"Pathbreaking" food scrap law passes in NYC

"Pathbreaking" food scrap law passes in NYC

By Editorial Staff, Resource Recycling

New York City lawmakers have approved a measure that requires large commercial enterprises within the Big Apple to divert food scraps.

The legislation, Intro 1162-A, bans the landfilling of food scraps from generators such as large restaurants, food retailers, caterers, sports arenas and other establishments larger than 25,000 square feet. The scraps will be used as feedstock for composting and bio-gas facilities in the New York City area.

A joint statement from the US Composting Council and American Biogas Council called the action "pathbreaking," and the groups predicted the move will bring both economic and environmental benefits to the New York area.

"With the passage of this initiative, NYC is taking a bold and decisive step toward establishing a sustainable environment for its citizens," said Lori Scozzafava, executive director of the USCC. "Our members have manufactured compost for decades and are prepared to lend their expertise as New Yorkers learn to manage their organic material."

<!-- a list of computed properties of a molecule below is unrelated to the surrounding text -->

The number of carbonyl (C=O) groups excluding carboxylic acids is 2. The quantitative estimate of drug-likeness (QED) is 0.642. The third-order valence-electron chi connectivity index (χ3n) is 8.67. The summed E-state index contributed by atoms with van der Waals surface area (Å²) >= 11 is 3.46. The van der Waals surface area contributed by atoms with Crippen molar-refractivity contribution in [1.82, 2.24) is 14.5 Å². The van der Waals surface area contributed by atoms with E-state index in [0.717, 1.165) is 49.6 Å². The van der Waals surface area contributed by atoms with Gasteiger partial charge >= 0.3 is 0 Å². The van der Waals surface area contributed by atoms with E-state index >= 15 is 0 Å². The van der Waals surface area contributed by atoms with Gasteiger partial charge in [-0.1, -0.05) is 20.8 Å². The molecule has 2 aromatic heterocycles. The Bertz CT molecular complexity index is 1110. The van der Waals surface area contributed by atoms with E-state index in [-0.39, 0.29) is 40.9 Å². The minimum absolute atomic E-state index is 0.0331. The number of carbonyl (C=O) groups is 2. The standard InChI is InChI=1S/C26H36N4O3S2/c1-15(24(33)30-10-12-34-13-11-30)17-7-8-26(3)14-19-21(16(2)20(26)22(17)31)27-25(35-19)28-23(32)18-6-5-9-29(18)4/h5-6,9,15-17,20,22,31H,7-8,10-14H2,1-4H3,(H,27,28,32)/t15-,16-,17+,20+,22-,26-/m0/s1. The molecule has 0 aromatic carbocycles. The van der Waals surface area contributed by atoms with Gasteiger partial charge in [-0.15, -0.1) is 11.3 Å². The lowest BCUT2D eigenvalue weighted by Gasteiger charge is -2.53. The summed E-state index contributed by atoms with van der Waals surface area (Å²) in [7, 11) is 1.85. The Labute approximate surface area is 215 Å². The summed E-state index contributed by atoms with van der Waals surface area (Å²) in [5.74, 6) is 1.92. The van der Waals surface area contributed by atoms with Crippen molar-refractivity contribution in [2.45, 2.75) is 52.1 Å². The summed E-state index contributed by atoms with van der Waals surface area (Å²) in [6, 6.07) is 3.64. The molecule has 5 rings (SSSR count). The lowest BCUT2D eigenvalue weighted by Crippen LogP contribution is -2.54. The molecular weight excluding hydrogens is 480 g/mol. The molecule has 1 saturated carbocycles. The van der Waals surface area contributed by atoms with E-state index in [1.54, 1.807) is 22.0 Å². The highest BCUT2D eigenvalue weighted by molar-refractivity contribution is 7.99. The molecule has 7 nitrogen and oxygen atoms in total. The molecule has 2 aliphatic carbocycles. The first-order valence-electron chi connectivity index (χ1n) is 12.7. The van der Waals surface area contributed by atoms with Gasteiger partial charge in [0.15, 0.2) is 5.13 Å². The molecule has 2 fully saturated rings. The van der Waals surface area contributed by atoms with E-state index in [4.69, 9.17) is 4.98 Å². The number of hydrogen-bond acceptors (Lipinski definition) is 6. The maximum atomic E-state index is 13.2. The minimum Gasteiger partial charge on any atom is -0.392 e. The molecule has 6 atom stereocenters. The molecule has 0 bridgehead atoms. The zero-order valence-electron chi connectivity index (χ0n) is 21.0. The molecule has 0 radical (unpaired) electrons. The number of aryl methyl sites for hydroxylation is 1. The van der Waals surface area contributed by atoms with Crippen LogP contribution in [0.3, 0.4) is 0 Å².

Michael Bloomberg, whose term as mayor ended at the close of 2013, had pushed hard for environmentally minded reforms throughout his final months in office. He helped establish a citywide goal of diverting 75 percent of solid waste from landfills by 2030.

In a statement, Bloomberg said the commercial food scrap legislation is a significant step towards our PlaNYC goal of diverting more waste from landfills."

MRP Banner

To return to the Resource Recycling newsletter, click here.

 

.

.